In this thread I said that I wanted a Polar S120 Heart Rate Monitor.
I haven’t even opened the package and I want to send it back because on the outside of the box, below a photo of two runners, it says:
Run Like The Pro’s
Why, God, why!?!?
Run like the pro’s what? Run like the pro’s nose? Run like the pro’s car?
Well hopefully their expertise lays in making heart monitor’s and not in package grammar.
Aren’t apostrophies used when chunks of words are taken out, like didn’t instead of did not, or Pro’s instead of Professionals?
Tars Tarkas is absolutely correct, and so is the grammar on that package.
Eh, Tars may be technically correct, but I seriously doubt that’s what the packagers were going for. I’d bet a large hunk of something that they meant it to be the plural of “pro”, not the possessive.
Wrong. “Pro’s” is not a legitimate contraction (two words combined into one.) Advertisements is not “ad’s” for example; it’s “ads.”
I had a similar experience in a Kmart the other day. I was flipping through the t-Shirts in the men’s department and there was a shirt with a sentiment along the lines of:
“I’m not avoiding you, your just annoying.”
I couldn’t believe that made it all the way through the design, approval, printing, sales, distribution and merchandising without anyone noticing that.
I thought men’s was used correctly here. The department of clothing for men - men’s department.
But… it isn’t a contraction. Johns car, mens department. Right?
Hey, I’m a furrener!
Turns out that the style manuals aren’t consistent about making the plural of an abbreviation. Some say that one should use an apostrophe, others say no, and still others say “it depends.” You pays your money, you takes your choice…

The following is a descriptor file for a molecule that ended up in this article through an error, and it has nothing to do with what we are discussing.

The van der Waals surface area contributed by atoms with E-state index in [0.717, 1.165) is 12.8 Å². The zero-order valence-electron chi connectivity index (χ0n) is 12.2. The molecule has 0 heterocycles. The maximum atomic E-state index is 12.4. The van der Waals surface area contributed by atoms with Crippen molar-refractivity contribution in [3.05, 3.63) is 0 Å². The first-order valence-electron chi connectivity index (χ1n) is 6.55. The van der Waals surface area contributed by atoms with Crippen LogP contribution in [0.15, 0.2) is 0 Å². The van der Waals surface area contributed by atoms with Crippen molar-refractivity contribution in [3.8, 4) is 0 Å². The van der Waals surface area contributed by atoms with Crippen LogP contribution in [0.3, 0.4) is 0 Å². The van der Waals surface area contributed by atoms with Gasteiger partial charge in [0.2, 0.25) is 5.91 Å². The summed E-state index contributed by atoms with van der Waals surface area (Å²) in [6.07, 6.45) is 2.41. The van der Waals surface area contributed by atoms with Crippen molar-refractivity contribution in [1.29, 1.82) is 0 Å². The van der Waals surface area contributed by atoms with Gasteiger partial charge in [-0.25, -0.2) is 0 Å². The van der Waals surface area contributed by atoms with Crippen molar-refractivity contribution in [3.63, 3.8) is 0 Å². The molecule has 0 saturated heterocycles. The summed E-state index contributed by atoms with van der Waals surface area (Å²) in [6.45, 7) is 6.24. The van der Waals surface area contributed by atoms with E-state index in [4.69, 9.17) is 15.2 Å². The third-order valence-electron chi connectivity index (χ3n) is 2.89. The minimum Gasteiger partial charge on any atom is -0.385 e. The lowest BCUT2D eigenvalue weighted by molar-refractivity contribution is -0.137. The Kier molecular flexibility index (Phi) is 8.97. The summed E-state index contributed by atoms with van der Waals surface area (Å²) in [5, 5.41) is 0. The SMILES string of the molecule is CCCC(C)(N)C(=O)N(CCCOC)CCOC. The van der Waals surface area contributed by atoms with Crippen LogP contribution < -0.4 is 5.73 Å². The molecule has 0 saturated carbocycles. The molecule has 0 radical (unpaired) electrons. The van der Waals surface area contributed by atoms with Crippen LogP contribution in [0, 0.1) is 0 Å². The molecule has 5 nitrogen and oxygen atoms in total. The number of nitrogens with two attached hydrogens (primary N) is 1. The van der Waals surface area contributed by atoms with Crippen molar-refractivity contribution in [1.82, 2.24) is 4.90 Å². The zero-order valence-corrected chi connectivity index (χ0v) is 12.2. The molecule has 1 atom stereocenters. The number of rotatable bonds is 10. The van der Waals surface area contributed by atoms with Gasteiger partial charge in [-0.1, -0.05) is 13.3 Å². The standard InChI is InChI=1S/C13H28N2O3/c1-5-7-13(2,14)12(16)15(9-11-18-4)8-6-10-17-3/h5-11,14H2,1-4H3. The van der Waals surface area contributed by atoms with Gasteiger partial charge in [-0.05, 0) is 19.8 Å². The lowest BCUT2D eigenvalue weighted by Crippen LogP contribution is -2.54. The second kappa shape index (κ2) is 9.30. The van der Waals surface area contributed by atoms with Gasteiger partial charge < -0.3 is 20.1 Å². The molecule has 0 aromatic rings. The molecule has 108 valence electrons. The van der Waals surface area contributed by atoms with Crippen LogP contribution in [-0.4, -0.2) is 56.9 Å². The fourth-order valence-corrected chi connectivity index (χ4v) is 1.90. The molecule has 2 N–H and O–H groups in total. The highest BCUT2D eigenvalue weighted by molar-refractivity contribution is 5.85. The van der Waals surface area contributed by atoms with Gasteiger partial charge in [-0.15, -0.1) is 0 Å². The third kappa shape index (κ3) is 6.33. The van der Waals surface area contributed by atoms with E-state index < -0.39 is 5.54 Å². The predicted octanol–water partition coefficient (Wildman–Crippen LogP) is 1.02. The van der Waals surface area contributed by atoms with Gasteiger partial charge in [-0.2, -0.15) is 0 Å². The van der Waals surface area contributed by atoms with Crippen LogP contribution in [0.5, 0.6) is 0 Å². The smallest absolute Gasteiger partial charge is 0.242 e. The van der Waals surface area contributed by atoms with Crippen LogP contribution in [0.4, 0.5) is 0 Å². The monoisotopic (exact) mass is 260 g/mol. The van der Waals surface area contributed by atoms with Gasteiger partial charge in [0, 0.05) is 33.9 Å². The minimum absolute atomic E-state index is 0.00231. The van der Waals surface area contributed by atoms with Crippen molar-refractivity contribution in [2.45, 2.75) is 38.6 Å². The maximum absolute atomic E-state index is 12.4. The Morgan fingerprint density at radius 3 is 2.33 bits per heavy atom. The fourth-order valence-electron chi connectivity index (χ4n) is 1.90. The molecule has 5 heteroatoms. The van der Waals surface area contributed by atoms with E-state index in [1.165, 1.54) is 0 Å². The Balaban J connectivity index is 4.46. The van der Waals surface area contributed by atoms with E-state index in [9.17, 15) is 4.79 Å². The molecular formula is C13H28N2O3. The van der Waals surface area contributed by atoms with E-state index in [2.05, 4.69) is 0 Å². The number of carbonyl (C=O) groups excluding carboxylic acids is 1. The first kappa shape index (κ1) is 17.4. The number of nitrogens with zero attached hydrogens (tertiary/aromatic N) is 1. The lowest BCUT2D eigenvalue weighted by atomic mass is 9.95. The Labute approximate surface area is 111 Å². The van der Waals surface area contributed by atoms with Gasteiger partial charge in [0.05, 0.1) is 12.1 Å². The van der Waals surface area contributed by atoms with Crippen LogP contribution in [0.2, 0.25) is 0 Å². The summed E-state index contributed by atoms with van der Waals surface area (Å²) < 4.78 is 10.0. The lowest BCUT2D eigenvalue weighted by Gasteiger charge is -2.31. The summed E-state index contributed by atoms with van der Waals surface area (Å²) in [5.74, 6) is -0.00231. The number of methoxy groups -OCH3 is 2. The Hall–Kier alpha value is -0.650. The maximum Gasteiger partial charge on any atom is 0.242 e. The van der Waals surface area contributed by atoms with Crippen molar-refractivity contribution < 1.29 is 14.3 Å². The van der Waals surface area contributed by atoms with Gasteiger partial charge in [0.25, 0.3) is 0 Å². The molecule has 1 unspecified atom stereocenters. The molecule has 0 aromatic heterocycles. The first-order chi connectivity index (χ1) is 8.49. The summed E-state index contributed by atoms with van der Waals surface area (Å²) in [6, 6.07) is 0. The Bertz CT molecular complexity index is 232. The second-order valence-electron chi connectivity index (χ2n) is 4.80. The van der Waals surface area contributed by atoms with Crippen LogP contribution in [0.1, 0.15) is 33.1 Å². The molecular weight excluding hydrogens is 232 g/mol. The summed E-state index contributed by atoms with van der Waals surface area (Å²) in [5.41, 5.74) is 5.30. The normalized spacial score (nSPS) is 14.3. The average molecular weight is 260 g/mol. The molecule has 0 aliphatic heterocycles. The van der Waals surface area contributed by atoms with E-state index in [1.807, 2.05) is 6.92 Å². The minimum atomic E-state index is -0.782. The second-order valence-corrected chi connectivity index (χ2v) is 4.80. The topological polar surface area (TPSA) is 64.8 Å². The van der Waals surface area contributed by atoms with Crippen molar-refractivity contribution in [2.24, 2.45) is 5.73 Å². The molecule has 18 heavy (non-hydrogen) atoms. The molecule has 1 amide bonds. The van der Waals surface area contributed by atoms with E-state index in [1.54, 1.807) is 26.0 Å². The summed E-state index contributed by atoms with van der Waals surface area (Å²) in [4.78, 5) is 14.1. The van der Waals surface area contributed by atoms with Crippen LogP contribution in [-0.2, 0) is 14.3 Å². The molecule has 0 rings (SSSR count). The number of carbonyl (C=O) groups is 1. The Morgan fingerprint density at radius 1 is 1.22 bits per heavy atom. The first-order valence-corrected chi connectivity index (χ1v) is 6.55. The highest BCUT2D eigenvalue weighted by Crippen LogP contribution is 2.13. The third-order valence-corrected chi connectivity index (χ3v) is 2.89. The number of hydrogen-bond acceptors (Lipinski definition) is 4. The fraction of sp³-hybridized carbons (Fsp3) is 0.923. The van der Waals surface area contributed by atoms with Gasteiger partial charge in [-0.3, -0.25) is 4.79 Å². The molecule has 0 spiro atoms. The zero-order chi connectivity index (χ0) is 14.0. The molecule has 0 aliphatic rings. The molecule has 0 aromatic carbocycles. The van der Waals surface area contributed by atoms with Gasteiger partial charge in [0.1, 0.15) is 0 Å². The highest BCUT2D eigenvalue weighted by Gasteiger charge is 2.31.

Maybe it’s one of those English vs. American things? I was taught the Queens (Queen’s? :)) English in school. Youse guys obviously weren’t.
Yeah, around these parts, possessives and contractions have apostrophes, but plurals don’t.
Beadalin**'s** post has so many rules, it**'s** crazy.
The only exception to the possessive-apostrophe rule I can think of is its as the possessive form of something belonging to an it: “The building is tall, but its windows are tiny.”
To separate it from the contraction of “it” and “is” to “it’s”!
So why no for “mens”?
Help a furrener out, will ya?
OK, I got this from a dictionary:
men’s room n : a public restroom for men
So, a department for men would be Men’s Department, right?
Look, I’m an engineer, not an English major. So, furrener, whaddya think? Did it help?
Hmmm, hadn’t thought of that. So I guess we can apply that to “men’s”-- the default is that you use an apostrophe for any possessive, but if the possessive and the contraction will be the same, drop the apostrophe on the possessive. (My God, that was a sentence and a half.)
So anyway, “men’s” would never be misunderstood to mean a contraction of “men is”, and “men” is already a plural of “man”, so it’s safe to use the possessive aprostrophe. Or something. If something belongs to or is for men: men’s. Same with, for example, women’s restroom or children’s playground.
I think I should have stopped at saying that possessives always have apostrophes.
Well, that was helpful. Any Limeys in the house tonight?
For your information Coldfire, the correct usage is “mens’s”
And don’t worry Gazelle The use of “pro’s” on the cover of your box is both accurate and correct. It’s what known as the Guisseppe exception, which states that if referring to an habitual ongoing active, than the gerund (i.e. "running) is obsconded to the present tense in the derivative posessive singular, necessitating the use of the apostrophe.
So be very happy with your present, and don’t worry about it.
I can’t even believe I’m responding to this…
robes - more than one robe (“Find the robes.”)
robe’s - belonging to (or associated with) a rope (“Find the robe’s cord.”)
robes’ - belonging to a bunch of robes (“Find the robes’ rack.”)
But, as Beadalin points out “Men” is already plural so Men’s is right.
Unless we want to be silly and call it the “Mens’ Department”
So would it be “John’s car”, or is it “Johns car” because “John’s” looks too much like a contraction of “John” and “is”? Is that the exception - so, always apostrophes, except when it makes it look like a contraction?